A charitable remainder trust is an irrevocable trust used to reduce an individual’s taxable income.[12] A trustor donates assets into the trust, which are then paid to one or more non-charitable beneficiaries for a specific period of time. Once that period of time expires, the remainder of the estate is paid to one or more charitable beneficiaries.[13] Advantages of charitable remainder trusts are that they give an individual tax savings, and they also protect the leftover money from creditors and give it to charity instead. Disadvantages of charitable remainder trusts are that they are irrevocable, and the creation of such trusts can be very complex.[14]

Special Needs Trusts

Special needs trusts are trusts created for individuals with disabilities. They are created so that individuals can receive income without losing eligibility for public assistance benefits.[15] Many people set up special needs trusts so that they can pay for financial needs that are not covered by public assistance. Special needs trusts are irrevocable, and they must be created before the beneficiary turns 65 years old. Also, neither creditors nor the winner of a lawsuit can access funds designated for the beneficiary of the trust.[16]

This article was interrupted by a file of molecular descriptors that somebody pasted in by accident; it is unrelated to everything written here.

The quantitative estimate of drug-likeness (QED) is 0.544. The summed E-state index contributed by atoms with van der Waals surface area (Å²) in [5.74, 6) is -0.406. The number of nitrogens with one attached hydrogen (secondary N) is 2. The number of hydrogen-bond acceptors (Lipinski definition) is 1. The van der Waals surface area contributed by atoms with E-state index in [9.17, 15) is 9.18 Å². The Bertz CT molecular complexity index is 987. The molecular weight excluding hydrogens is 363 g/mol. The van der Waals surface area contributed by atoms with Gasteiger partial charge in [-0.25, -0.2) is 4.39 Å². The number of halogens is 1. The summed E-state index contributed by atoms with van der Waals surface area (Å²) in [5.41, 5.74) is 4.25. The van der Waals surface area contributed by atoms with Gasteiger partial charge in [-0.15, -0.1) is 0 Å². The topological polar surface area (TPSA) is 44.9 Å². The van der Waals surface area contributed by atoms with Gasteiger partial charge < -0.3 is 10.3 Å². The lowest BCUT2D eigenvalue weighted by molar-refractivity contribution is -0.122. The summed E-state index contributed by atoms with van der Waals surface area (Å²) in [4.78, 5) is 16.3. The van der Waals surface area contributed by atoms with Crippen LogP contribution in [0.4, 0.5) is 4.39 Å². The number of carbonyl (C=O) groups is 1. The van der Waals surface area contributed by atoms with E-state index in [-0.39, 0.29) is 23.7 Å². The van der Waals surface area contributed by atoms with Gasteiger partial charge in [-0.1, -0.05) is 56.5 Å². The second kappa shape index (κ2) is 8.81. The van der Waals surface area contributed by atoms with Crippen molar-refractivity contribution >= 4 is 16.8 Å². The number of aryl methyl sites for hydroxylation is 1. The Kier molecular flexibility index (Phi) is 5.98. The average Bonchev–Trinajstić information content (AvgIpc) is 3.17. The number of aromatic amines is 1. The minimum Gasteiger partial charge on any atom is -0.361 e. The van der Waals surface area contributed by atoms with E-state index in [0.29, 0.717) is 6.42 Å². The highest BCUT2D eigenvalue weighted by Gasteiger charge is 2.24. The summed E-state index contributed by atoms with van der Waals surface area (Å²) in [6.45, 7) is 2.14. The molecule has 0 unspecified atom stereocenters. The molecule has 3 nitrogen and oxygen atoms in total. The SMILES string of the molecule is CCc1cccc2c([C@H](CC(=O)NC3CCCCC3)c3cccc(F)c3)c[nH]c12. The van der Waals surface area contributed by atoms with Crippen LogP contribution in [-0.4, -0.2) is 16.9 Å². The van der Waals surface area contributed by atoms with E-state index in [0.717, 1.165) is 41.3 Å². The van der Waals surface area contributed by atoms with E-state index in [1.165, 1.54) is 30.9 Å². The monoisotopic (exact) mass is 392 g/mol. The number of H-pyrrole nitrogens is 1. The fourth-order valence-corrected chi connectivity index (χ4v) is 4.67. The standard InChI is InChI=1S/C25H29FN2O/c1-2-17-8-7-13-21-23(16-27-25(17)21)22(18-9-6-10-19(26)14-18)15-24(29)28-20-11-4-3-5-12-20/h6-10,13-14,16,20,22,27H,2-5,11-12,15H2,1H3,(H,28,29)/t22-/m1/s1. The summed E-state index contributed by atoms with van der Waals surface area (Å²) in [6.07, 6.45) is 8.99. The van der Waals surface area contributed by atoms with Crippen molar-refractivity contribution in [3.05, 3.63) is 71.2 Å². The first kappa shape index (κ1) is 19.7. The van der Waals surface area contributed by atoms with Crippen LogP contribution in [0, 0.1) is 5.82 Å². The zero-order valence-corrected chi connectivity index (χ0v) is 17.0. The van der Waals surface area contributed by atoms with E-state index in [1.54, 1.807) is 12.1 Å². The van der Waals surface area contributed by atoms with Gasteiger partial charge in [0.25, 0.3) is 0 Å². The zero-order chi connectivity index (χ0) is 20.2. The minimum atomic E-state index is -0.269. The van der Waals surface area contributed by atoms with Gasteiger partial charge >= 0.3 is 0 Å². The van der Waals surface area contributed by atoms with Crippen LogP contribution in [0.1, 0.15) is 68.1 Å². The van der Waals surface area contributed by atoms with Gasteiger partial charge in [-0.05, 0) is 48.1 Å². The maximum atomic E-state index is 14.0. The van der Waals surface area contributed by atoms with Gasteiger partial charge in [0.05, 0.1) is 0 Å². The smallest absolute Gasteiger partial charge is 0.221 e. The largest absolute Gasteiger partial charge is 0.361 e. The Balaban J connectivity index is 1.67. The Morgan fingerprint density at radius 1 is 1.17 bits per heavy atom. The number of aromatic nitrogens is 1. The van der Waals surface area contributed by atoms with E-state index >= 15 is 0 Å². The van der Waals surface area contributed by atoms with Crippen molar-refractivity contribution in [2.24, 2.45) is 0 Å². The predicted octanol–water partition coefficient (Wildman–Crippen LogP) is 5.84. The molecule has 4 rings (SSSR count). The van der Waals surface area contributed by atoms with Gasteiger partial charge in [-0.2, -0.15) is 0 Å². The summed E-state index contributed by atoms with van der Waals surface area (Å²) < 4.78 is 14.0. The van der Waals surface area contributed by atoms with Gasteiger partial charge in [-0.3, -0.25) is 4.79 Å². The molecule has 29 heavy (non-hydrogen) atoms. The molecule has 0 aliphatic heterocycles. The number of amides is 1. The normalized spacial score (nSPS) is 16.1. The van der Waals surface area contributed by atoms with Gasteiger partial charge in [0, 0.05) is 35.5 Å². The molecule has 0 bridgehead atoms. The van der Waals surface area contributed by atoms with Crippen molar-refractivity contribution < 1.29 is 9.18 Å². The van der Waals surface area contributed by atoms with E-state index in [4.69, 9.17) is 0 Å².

There are many types of trusts, and all of them have certain advantages and disadvantages. Choosing the right one based on your individual needs and plans is important. However, trust planning is but one part in your overall estate plan.

Contact Provident Legal Counsel today to discuss your case and legal options. Schedule a Consultation or call (214) 432-6100.

[1] Julia Kagan, What Is a Legal Trust? Common Purposes, Types, and Structures, Investopedia (March 2024), available at https://www.investopedia.com/terms/t/trust.asp.

[2] What Is a Living Trust and How Does It Work, MetLife (October 2022), available at https://www.metlife.com/stories/legal/living-trust/.

[3] Revocable vs. Irrevocable Trust: What’s the Difference?, MetLife (September 2023), available at https://www.metlife.com/stories/legal/revocable-vs-irrevocable-trust/.

[4] Id.

[5] Id.

[6] Id.

[7] Julia Kagan, Testamentary Trust: Definition, Examples, Pros and Cons, Investopedia (June 2023), available at https://www.investopedia.com/terms/t/testamentarytrust.asp#:~:text=Living%20Trust-,A%20testamentary%20trust%20is%20a%20trust%20that%20is%20to%20contain,as%20outlined%20in%20the%20will.

[8] Julia Kagan, Last Will and Testament: Definition, Types, and How to Write One, Investopedia (April 2024), available at https://www.investopedia.com/terms/l/last-will-and-testament.asp.

[9] SeeKagan, supra note 7.

[10] Id.

[11] Id.

[12] Julia Kagan, Charitable Remainder Trust: Definition, How It Works, and Types, Investopedia (January 2023), available at https://www.investopedia.com/terms/c/charitableremaindertrust.asp.

[13] Id.

[14] Id.

[15] Julia Kagan, Understanding a Special Needs Trust and Its Benefits, Investopedia (July 2022), available at https://www.investopedia.com/terms/s/special-needs-trust.asp.

[16] Id.

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Zachary J. Montgomery JD, CPA, CFE
Written By: Zachary J. Montgomery, JD, CPA, CFE
Managing Member
Published On: 
June 12, 2024